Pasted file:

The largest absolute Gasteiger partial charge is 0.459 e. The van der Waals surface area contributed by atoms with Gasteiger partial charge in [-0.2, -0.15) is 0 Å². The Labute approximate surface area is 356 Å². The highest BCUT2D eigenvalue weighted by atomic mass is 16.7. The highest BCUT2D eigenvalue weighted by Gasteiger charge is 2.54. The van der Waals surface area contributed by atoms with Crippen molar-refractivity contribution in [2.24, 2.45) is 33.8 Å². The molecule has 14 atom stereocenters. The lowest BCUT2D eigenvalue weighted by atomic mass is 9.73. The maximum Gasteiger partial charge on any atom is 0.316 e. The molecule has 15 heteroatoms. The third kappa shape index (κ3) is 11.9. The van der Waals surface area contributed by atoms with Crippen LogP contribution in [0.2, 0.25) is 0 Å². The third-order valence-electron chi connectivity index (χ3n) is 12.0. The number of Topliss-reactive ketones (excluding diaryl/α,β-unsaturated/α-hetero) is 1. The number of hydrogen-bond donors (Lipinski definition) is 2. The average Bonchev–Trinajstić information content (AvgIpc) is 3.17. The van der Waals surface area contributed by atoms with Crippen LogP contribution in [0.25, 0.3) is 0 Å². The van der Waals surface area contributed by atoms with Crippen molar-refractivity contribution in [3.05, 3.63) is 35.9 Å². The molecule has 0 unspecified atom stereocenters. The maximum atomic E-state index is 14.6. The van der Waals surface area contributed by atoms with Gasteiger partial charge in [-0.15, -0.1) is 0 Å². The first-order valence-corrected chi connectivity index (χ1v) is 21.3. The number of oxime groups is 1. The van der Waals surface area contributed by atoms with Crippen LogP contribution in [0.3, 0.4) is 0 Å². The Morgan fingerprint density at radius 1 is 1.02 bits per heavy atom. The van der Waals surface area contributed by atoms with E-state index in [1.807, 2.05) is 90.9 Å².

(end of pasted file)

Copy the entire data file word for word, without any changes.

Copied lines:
The largest absolute Gasteiger partial charge is 0.459 e. The van der Waals surface area contributed by atoms with Gasteiger partial charge in [-0.2, -0.15) is 0 Å². The Labute approximate surface area is 356 Å². The highest BCUT2D eigenvalue weighted by atomic mass is 16.7. The highest BCUT2D eigenvalue weighted by Gasteiger charge is 2.54. The van der Waals surface area contributed by atoms with Crippen molar-refractivity contribution in [2.24, 2.45) is 33.8 Å². The molecule has 14 atom stereocenters. The lowest BCUT2D eigenvalue weighted by atomic mass is 9.73. The maximum Gasteiger partial charge on any atom is 0.316 e. The molecule has 15 heteroatoms. The third kappa shape index (κ3) is 11.9. The van der Waals surface area contributed by atoms with Crippen LogP contribution in [0.2, 0.25) is 0 Å². The third-order valence-electron chi connectivity index (χ3n) is 12.0. The number of Topliss-reactive ketones (excluding diaryl/α,β-unsaturated/α-hetero) is 1. The number of hydrogen-bond donors (Lipinski definition) is 2. The average Bonchev–Trinajstić information content (AvgIpc) is 3.17. The van der Waals surface area contributed by atoms with Crippen LogP contribution in [0.25, 0.3) is 0 Å². The van der Waals surface area contributed by atoms with Crippen molar-refractivity contribution in [3.05, 3.63) is 35.9 Å². The molecule has 0 unspecified atom stereocenters. The maximum atomic E-state index is 14.6. The van der Waals surface area contributed by atoms with Gasteiger partial charge in [-0.15, -0.1) is 0 Å². The first-order valence-corrected chi connectivity index (χ1v) is 21.3. The number of oxime groups is 1. The van der Waals surface area contributed by atoms with Crippen LogP contribution in [0.3, 0.4) is 0 Å². The Morgan fingerprint density at radius 1 is 1.02 bits per heavy atom. The van der Waals surface area contributed by atoms with E-state index in [1.807, 2.05) is 90.9 Å².